And given that the shared drives at most organizations consist of 30 percent to 70 percent junk or stale data, it makes no sense to migrate without purging first — that's too much irrelevant content to move to Office 365. 

This is a daunting task, but nearly all organizations can address some quick wins to minimize their content volume for an Office 365 migration. 

First, junk content. Using a file analytics tool, like Varonis, FileFacets or Nuix, you can easily identify file types that have no business value, typically by finding the files that do have value, i.e., Office docs, PDFs, xml, HTML. 

Learning Opportunities

The rest usually provide no value, i.e., iTunes libraries, .DLLs, .EXEs, log files, etc. In my experience, this can account for as much as 30 to 60 percent of your shared drive environment. 

Second, stale files. If you have accurate date created, last modified and last accessed metadata, you can analyze usage for your content and exclude stale content from the migration accordingly. Many organizations have conservative legal and records management cultures, so even if you can’t purge these files, you can at least exclude them from migration to Office 365, holding them in a tier three, very cheap archive until you achieve consensus on purging them.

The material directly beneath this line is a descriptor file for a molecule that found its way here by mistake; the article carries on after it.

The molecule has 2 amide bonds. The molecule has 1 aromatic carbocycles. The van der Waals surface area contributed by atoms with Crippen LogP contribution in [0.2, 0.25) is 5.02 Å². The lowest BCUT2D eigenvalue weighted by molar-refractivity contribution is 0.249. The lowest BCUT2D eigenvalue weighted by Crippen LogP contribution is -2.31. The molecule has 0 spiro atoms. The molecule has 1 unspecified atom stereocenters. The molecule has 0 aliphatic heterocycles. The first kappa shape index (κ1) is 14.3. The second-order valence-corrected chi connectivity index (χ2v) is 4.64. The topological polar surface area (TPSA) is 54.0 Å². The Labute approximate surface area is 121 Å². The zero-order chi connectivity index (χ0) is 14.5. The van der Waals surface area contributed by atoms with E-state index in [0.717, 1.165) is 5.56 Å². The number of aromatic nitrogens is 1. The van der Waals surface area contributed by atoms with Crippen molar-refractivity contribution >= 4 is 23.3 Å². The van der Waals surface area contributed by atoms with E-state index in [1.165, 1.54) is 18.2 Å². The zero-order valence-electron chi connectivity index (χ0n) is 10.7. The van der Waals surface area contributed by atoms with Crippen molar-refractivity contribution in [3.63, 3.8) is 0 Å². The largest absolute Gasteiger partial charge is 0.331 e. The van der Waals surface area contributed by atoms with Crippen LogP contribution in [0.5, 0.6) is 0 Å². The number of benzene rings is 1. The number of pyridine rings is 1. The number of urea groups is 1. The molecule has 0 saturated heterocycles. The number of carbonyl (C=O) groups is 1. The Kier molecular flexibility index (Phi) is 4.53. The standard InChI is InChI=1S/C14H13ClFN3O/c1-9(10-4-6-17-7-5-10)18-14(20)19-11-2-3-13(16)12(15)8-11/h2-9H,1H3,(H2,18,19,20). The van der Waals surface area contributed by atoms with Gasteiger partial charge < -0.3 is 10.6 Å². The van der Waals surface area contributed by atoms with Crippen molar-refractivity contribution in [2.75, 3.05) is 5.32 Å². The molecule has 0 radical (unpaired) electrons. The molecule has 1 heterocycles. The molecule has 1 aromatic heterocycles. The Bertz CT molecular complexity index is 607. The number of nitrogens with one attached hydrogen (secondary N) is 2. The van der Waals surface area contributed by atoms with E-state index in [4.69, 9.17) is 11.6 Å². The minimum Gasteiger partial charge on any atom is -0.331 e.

Office 365 Capabilities

Office 365 provides an overwhelming variety of capabilities, both within well known applications such as Word, Excel and Exchange, as well as newer applications like Delve, Flow and Groups. 

An organization can’t simply turn all these capabilities on for all users and expect success. 

Not only would they quickly overwhelm your users, but the change management and IT support would be unmanageable. Start by determining what Office 365 offers in total. Then determine what capabilities your end users need, so that you can enable these (and suppress the ones they don’t).